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Richard Roundtree and June Squibb in THELMA, a Magnolia Pictures release. Photo courtesy of Magnolia Pictures.

Jamie Ember Talks Casting ‘Thelma,’ How Growing Up in the Business Helped Her Find Her Passion


Not everyone who grows up in Los Angeles wants to be a part of the entertainment industry. Not even the children of people who work in it. There are plenty of those who grow up in Hollywood and want nothing to do with it, becoming doctors, lawyers or accountants. Not Jamie Ember.

The child of successful screenwriter Matt Ember was in the thick of it as a kid and knew that this was where she wanted to be. After realizing pretty quickly that acting wasn’t her ticket, she found casting as a senior in high school and her path was set. In the years since, she has had amazing mentors who have helped foster her burgeoning career, to the point that she is now casting on her own. And quite impressively, at that.

Her first major solo project is the comedy Thelma, starring June Squibb, Parker Posey, Clark Gregg and, in one of his final performances, Richard Roundtree. The film is currently in theaters. She spoke to us from her home in Los Angeles.

How did you end up in casting?

Oh, I wanted to be an actor. My parents were like, “Cool dream, That’s awesome for you. You can’t do that. You can be in school plays and take classes and do it as a hobby, but we’re not supporting our child working, because also we have jobs.” Now that I’ve watched the Nickelodeon documentary, I called them and I was like, “Thank you so much,” because that’s what I wanted.

They said, “You can take classes, you can do everything you want until you turn 16 and then once you drive, you can take yourself to auditions.” So I took classes and I went to Harvard Westlake High School. Ben Platt and Beanie Feldstein were a year above me, so I knew, “Well, I’m not going to audition for plays.”

They’re amazing. They were amazing when they were 12. So I thought, “I’m going to ask the theater teacher if I can help with auditions. Then they’ll see how good I am when I read with other people and they’ll just cast me.”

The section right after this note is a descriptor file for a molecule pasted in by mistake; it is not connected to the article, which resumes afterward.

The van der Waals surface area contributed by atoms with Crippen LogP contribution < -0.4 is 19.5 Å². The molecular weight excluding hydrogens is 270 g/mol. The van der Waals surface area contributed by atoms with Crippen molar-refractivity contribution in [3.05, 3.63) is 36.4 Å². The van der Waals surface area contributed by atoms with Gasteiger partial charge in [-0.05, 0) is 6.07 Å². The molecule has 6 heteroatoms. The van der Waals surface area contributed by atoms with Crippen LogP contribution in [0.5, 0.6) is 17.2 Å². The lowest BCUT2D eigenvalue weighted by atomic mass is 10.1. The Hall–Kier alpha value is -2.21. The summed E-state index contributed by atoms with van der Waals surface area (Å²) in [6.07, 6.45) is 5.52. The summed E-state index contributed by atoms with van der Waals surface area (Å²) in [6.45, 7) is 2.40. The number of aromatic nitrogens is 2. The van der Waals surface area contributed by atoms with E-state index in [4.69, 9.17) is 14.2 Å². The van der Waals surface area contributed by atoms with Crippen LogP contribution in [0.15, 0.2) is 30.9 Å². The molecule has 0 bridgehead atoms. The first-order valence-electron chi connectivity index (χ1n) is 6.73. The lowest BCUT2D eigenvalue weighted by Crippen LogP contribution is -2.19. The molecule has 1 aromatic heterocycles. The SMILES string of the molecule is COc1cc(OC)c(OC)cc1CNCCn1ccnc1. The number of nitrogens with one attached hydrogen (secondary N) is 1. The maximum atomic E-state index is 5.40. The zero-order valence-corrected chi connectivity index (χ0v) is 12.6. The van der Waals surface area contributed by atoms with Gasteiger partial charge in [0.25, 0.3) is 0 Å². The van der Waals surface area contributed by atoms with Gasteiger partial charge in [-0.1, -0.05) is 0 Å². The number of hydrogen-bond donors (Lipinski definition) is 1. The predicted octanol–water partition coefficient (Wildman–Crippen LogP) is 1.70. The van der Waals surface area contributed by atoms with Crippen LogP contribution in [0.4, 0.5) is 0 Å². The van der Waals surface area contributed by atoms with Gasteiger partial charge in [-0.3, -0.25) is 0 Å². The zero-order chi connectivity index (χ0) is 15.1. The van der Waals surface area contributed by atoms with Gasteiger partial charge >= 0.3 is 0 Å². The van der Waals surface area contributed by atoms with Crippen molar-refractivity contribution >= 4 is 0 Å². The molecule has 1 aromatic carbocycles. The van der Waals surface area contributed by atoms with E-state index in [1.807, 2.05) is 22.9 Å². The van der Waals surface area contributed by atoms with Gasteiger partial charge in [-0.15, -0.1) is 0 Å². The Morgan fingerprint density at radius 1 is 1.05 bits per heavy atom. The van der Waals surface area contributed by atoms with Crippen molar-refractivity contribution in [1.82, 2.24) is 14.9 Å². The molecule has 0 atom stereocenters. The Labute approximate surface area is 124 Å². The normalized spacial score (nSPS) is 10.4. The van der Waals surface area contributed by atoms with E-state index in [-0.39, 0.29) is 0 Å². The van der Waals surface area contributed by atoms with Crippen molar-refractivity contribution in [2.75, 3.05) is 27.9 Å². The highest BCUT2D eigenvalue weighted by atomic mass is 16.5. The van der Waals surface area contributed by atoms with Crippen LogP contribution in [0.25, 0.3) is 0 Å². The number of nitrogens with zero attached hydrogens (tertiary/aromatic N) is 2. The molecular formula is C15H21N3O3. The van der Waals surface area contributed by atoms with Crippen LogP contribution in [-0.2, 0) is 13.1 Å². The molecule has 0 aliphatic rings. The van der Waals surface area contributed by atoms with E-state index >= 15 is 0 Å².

A winning plan.

And it worked for a couple of years! I wasn’t actually that good, so after I didn’t get into the musical, which was very sad, I decided to be the assistant director. All through high school, I’m helping with auditions, and I’m either the stage manager or the assistant director.

When I turned 16, I got a couple of auditions. Literally a couple. Two. And I was like, “This is terrible. I don’t like acting enough that this is worth the rejection. I’m too insecure of a 16-year-old. This is ruining me.”

The casting part seemed a lot more fun and a lot more up my alley. You get to do the acting, but there’s no pressure, and also then you’re the one who’s judging.

Jamie Ember smiling outside. Photo courtesy of Jamie Ember.

Did growing up in the biz help you there?

My dad said, “Okay, I’m working on a movie with someone whose wife is the head of Paramount casting, Terri Taylor. Do you want to see if she needs an intern for the summer?” I was like, “Yeah, great, because I also need something to write a college essay about.” (Laughs)

I interviewed with her the week she was leaving Paramount to do casting for Blumhouse, and she needed an intern for two days a week to help sign people in for auditions and help organize her new office, et cetera. I loved it. It was so much fun. There are five days in a work week, and I’m bored with the other three.